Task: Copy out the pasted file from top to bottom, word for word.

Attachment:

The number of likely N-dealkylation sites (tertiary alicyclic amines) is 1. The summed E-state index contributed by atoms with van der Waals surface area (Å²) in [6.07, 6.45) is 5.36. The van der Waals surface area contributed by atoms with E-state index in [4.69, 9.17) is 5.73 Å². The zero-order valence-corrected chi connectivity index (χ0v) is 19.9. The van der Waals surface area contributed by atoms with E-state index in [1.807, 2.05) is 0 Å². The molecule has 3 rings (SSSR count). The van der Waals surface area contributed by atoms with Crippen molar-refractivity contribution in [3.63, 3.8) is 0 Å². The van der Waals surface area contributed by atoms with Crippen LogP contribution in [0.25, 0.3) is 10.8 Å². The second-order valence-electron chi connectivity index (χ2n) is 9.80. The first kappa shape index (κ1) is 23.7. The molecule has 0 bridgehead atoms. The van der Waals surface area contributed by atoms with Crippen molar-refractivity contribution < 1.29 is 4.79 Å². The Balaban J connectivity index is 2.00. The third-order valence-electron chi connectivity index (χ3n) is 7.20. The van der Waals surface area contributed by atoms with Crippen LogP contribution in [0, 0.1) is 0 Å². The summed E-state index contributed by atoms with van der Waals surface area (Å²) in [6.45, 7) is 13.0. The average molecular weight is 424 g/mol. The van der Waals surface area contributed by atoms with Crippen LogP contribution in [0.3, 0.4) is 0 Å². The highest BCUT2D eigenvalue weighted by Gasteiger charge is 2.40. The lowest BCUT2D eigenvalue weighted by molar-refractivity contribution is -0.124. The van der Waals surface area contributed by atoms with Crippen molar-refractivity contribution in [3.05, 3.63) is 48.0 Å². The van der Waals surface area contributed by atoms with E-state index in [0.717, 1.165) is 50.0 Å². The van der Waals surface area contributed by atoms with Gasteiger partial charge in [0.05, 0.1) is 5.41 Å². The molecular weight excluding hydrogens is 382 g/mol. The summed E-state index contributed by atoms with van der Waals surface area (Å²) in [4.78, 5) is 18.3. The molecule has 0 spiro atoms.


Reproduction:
The number of likely N-dealkylation sites (tertiary alicyclic amines) is 1. The summed E-state index contributed by atoms with van der Waals surface area (Å²) in [6.07, 6.45) is 5.36. The van der Waals surface area contributed by atoms with E-state index in [4.69, 9.17) is 5.73 Å². The zero-order valence-corrected chi connectivity index (χ0v) is 19.9. The van der Waals surface area contributed by atoms with E-state index in [1.807, 2.05) is 0 Å². The molecule has 3 rings (SSSR count). The van der Waals surface area contributed by atoms with Crippen molar-refractivity contribution in [3.63, 3.8) is 0 Å². The van der Waals surface area contributed by atoms with Crippen LogP contribution in [0.25, 0.3) is 10.8 Å². The second-order valence-electron chi connectivity index (χ2n) is 9.80. The first kappa shape index (κ1) is 23.7. The molecule has 0 bridgehead atoms. The van der Waals surface area contributed by atoms with Crippen molar-refractivity contribution < 1.29 is 4.79 Å². The Balaban J connectivity index is 2.00. The third-order valence-electron chi connectivity index (χ3n) is 7.20. The van der Waals surface area contributed by atoms with Crippen LogP contribution in [0, 0.1) is 0 Å². The summed E-state index contributed by atoms with van der Waals surface area (Å²) in [6.45, 7) is 13.0. The average molecular weight is 424 g/mol. The van der Waals surface area contributed by atoms with Crippen LogP contribution in [0.3, 0.4) is 0 Å². The highest BCUT2D eigenvalue weighted by Gasteiger charge is 2.40. The lowest BCUT2D eigenvalue weighted by molar-refractivity contribution is -0.124. The van der Waals surface area contributed by atoms with Crippen molar-refractivity contribution in [3.05, 3.63) is 48.0 Å². The van der Waals surface area contributed by atoms with E-state index in [0.717, 1.165) is 50.0 Å². The van der Waals surface area contributed by atoms with Gasteiger partial charge in [0.05, 0.1) is 5.41 Å². The molecular weight excluding hydrogens is 382 g/mol. The summed E-state index contributed by atoms with van der Waals surface area (Å²) in [4.78, 5) is 18.3. The molecule has 0 spiro atoms.